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When Mr. Clemens was in the city to attend Mr. Warner's funeral this week he was seen by a "Courant" reporter and began at once to talk of Mr. Warner and his death. He said: --
"This was expected any time this year or two, but it has carried with it a shock proportioned to an altogether unexpected thing. We have had our warnings, and frequent warnings, that Warner must pass away. But no matter. When your telegram came the other night, it smote me just as if I was not thinking of such a possibility. I kept it from the family until next morning so that they might sleep. I told the mother the first thing in the morning, but we kept it from the children as long as we could. They only learned it in the evening by accident. Going up on the elevated late in the afternoon somebody spoke to me and I said, 'Yes; it's a staggering blow to us all,' and before I thought I had uttered Warner's name. My daughter asked me 'What is it, papa?' I had said enough to start the inquiry. The children, as little things, were pets of the Warners, and Warner himself was always to them 'Cousin Charley' and Mrs. Warner 'Cousin Susie,' and this has made a sad time for them all.
"It brings back the Monday Evening Club to me afresh and I can see all those men as they were in those days talking upon all subjects and regulating the affairs of this planet -- Warner, Robinson, Judge Pardee, Hammond Trumbull, the elder Hamersley, Dr. Bushnell, Dr. Knight, Dr. Burton, Dr. Wainwright and the rest. It amounts to this, that the Monday Club is assembling in the cemetery. That is our honorary membership and we are all taking our places in that procession and arriving one by one. The club life and the Saturday afternoon walks through the autumnal tints, and the constant communion back and forth between Warner's home and mine were things that made the intimacy very close and of the daily sort. And, although we have been away so many years and that intimacy in the bodily presence has been so long interrupted, this death affects us as would the death of a member of the family who had been living in another state. He was a beautiful spirit and a gracious presence, but I don't need to say what Warner was. Everybody knew his lovable character and how much he was to all the country, high and low, rich and poor."
Mr. Clemens suddenly recognized that he was being interviewed and said he had told the reporters when he arrived at New York that they might question him all they wanted for twenty-four hours and then he was through. "But to-day," he said, "I am in Hartford. When I return to New York I shall resume by silence and this silence is not for my benefit but for the benefit of the general public. I don't wish to destroy my welcome with my tongue."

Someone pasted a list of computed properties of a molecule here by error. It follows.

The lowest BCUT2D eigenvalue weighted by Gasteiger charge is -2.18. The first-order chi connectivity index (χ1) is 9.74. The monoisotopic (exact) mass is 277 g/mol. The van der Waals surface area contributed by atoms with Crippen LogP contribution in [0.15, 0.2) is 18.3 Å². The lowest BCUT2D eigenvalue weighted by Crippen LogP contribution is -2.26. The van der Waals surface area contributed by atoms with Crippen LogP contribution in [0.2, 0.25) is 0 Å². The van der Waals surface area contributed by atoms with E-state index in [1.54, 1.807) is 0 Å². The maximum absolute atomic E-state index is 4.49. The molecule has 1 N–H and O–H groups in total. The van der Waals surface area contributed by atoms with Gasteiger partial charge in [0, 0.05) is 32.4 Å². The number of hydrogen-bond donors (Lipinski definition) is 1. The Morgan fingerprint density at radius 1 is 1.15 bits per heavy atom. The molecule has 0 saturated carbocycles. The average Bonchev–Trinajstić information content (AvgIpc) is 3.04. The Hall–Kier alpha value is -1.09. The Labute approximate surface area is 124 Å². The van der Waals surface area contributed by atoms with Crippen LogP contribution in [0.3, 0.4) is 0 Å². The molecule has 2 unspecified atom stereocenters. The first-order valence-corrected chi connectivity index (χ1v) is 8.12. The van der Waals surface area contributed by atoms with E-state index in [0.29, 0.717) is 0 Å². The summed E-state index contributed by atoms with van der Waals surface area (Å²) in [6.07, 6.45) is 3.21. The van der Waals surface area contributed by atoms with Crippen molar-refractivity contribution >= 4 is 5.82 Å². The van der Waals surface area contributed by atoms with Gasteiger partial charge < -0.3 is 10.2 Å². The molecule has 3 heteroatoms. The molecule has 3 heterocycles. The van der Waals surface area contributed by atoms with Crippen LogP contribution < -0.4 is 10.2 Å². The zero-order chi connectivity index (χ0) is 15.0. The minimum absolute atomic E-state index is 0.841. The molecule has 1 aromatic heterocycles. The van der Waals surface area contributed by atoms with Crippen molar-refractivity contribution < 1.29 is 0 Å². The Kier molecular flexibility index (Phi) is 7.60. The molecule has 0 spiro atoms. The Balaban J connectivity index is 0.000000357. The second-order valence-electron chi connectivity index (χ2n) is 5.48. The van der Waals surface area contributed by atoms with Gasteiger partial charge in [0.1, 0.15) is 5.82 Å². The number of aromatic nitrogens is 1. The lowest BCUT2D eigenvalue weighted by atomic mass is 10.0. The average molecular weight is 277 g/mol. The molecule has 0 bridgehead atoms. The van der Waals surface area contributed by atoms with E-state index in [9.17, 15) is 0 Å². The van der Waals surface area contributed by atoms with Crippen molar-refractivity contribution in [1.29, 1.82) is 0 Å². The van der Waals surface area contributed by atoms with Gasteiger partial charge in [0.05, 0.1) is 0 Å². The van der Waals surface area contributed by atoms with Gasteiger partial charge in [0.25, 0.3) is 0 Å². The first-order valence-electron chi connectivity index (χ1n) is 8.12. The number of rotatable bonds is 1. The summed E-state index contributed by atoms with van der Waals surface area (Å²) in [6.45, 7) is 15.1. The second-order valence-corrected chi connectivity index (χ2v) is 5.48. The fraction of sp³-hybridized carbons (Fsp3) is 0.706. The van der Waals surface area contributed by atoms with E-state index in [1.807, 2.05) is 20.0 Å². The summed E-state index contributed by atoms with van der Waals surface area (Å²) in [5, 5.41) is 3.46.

Asked what were his plans Mr. Clemens said: "I am arranging to spend the winter in New York if I can find a furnished house that will not bankrupt us. Beyond that we have no plans. But we have the hope that we can then come to Hartford and live in our own home among the friends whom we have reared from their childhood to their old age, and have reared them properly and on lines which make them fit society for the elect."
"It is a surprise to see you looking so youthfully fresh and robust," said the reporter. "It was reported, last year, that you were a shadow."
"It was true," said Mr. Clemens, "but I am in sound health, now. I had an eight years' persistent dispute with dyspepsia, but got rid of it last January by adding Plasmon to my other food, and have had no return of it since. Plasmon is a food; it is pure albumin extracted from milk, and was discovered by Siebold, the chemist in Vienna, when I was there two or three years ago. I did not eat it for indigestion, but for nourishment, and because it was cheap. In Europe the dyspeptics are aware, now, that it cures without the help of medicine, and so do the physicians, but they did not know it then. The 'Lancet' and the other medical journals informed them. I ordered it from the druggist here. In Europe, from the grocer or baker.
"But tell me about politics. Is the vote going to be close, here?"
"The politicians say not in this state," said the reporter.
"Then I shan't come up to vote. If I could tip the scale I should like
that distinction and would exploit it, but to swell a majority or a minority
isn't a patriotic necessity when a person is hard driven by other stress upon